The xylophone (from the Greek words ξύλον—xylon, "wood" + φωνή—phonē, "sound, voice", meaning "wooden sound") is a musical instrument in the percussion family that consists of wooden (not steel) bars struck by mallets. Each bar is an idiophone tuned to a pitch of a musical scale, whether pentatonic or heptatonic in the case of many African and Asian instruments, diatonic in many western children's instruments, or chromatic for orchestral use. The term may be used generally, to include all such instruments, such as the marimba and balafon or, more specifically, to refer to an orchestral instrument of somewhat higher pitch range than the chromatic marimba. It is sometimes mistakenly used to refer to the similar lithophone and metallophone, instruments of the glockenspiel or pixiphone type.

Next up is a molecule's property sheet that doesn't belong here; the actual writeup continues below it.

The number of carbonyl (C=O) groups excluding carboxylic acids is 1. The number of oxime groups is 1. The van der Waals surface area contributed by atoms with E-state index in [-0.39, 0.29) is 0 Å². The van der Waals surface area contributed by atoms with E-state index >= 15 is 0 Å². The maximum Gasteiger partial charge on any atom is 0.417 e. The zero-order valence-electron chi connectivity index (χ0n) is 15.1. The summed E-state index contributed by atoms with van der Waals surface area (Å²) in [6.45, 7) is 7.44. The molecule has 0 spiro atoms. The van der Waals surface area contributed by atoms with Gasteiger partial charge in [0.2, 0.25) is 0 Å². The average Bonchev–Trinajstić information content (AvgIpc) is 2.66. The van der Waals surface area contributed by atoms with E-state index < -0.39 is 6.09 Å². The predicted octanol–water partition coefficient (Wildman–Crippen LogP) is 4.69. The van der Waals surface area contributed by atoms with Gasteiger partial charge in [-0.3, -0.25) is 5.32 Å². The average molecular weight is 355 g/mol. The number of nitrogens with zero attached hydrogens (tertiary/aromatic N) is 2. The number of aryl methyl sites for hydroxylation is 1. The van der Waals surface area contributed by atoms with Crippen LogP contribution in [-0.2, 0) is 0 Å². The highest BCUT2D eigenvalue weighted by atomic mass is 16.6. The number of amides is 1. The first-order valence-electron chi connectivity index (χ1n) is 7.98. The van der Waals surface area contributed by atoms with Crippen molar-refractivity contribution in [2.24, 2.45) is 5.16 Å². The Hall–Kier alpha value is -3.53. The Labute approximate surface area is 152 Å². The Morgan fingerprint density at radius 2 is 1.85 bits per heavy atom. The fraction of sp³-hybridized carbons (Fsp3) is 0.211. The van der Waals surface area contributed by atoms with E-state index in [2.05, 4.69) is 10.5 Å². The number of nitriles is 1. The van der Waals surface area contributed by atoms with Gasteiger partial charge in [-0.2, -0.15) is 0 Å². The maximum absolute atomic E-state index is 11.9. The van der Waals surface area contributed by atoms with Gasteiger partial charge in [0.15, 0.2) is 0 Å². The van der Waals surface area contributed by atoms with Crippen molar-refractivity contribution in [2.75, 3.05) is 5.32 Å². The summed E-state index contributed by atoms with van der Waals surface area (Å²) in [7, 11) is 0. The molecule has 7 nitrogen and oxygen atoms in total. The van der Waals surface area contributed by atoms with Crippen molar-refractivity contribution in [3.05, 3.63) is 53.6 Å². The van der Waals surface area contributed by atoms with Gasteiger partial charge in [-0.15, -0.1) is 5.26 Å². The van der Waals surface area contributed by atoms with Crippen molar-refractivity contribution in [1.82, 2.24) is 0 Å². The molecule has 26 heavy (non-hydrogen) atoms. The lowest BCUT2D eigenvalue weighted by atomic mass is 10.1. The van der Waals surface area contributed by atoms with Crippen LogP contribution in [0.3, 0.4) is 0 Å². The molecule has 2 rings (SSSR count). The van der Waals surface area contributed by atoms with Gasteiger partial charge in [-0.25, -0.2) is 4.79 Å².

The semantron (Greek: σήμαντρον) or semanterion (σημαντήριον), also called a xylon (ξύλον) (Romanian: toacă; Russian: било, bilo; Bulgarian, Macedonian and Serbian: клепало, klepalo) is a percussion instrument used in monasteries to summon monks to prayer or at the start of a procession.